Training and direction in research begin. This includes discussions of research topics/areas of interest and identifying a research mentor. The first-year fellow can rotate through basic laboratories within the University of Washington system and the basic science laboratories of the Cystic Fibrosis Research Development Program. Specifically, the laboratories that are performing lung cellular and molecular biology at the University of Washington provide excellent research opportunities for trainees. An active clinical research program in cystic fibrosis, including the Cystic Fibrosis Foundation–funded Therapeutics Development Center, provides trainees with opportunities to participate in cystic fibrosis clinical trials. There are also opportunities to participate in clinical studies in other diseases, such as asthma.
Examples of current research interests among divisional and non-divisional faculty include asthma, non-invasive monitoring of lower airway inflammation in wheezing infants, RSV preventive therapies, clinical investigation of novel new therapies and outcome measures in cystic fibrosis (i.e., raised-volume infant lung function tests, hypertonic-saline induced sputum), early anti-pseudomonal treatment in young children with cystic fibrosis, basic research on pseudomonas-host interactions in the CF airway and gene therapy related to cystic fibrosis.
Devoted primarily to research efforts, which can be clinical and/or basic science in nature. Fellows who are interested in clinical research are encouraged to enroll in the University of Washington School of Public Health to pursue a Master of Public Health degree. Each fellow is expected to complete one research project during the second year that can be presented at a national meeting and submitted for publication. Clinical activities in the second year include two months on the pulmonary service at Seattle Children's and weekly participation in Chest, Sleep, Asthma and Cystic Fibrosis Clinics (half day per week, total). We emphasize continuity of care and encourage fellows to manage a core group of patients identified from the first year.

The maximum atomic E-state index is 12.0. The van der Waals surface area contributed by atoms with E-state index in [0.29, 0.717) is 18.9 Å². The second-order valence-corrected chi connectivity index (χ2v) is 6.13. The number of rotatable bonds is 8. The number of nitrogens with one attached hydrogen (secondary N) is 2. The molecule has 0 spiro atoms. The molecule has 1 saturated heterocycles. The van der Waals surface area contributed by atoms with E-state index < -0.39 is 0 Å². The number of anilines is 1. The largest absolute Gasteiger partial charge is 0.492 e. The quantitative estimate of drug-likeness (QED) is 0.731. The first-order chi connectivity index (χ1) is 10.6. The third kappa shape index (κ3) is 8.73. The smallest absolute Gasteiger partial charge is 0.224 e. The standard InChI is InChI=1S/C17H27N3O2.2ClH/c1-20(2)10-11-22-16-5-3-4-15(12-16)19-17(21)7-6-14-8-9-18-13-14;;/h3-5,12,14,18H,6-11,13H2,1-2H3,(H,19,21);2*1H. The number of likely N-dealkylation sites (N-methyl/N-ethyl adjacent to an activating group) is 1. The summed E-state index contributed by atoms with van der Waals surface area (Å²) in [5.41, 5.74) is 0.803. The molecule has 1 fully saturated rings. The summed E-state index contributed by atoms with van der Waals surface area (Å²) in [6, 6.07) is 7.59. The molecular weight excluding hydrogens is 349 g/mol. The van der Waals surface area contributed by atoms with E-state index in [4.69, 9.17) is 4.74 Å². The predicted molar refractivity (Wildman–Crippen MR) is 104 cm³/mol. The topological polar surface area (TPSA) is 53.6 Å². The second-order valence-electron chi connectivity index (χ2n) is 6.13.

Devoted to research, further clinical training and team leadership skills. A goal is for the trainee to work with faculty to obtain research funding for an individual research project during the third year of training. There is ongoing longitudinal participation in Chest, Sleep, Asthma and Cystic Fibrosis Clinics (half day per week) and one month in a supervisory role on the pulmonary service at Seattle Children's.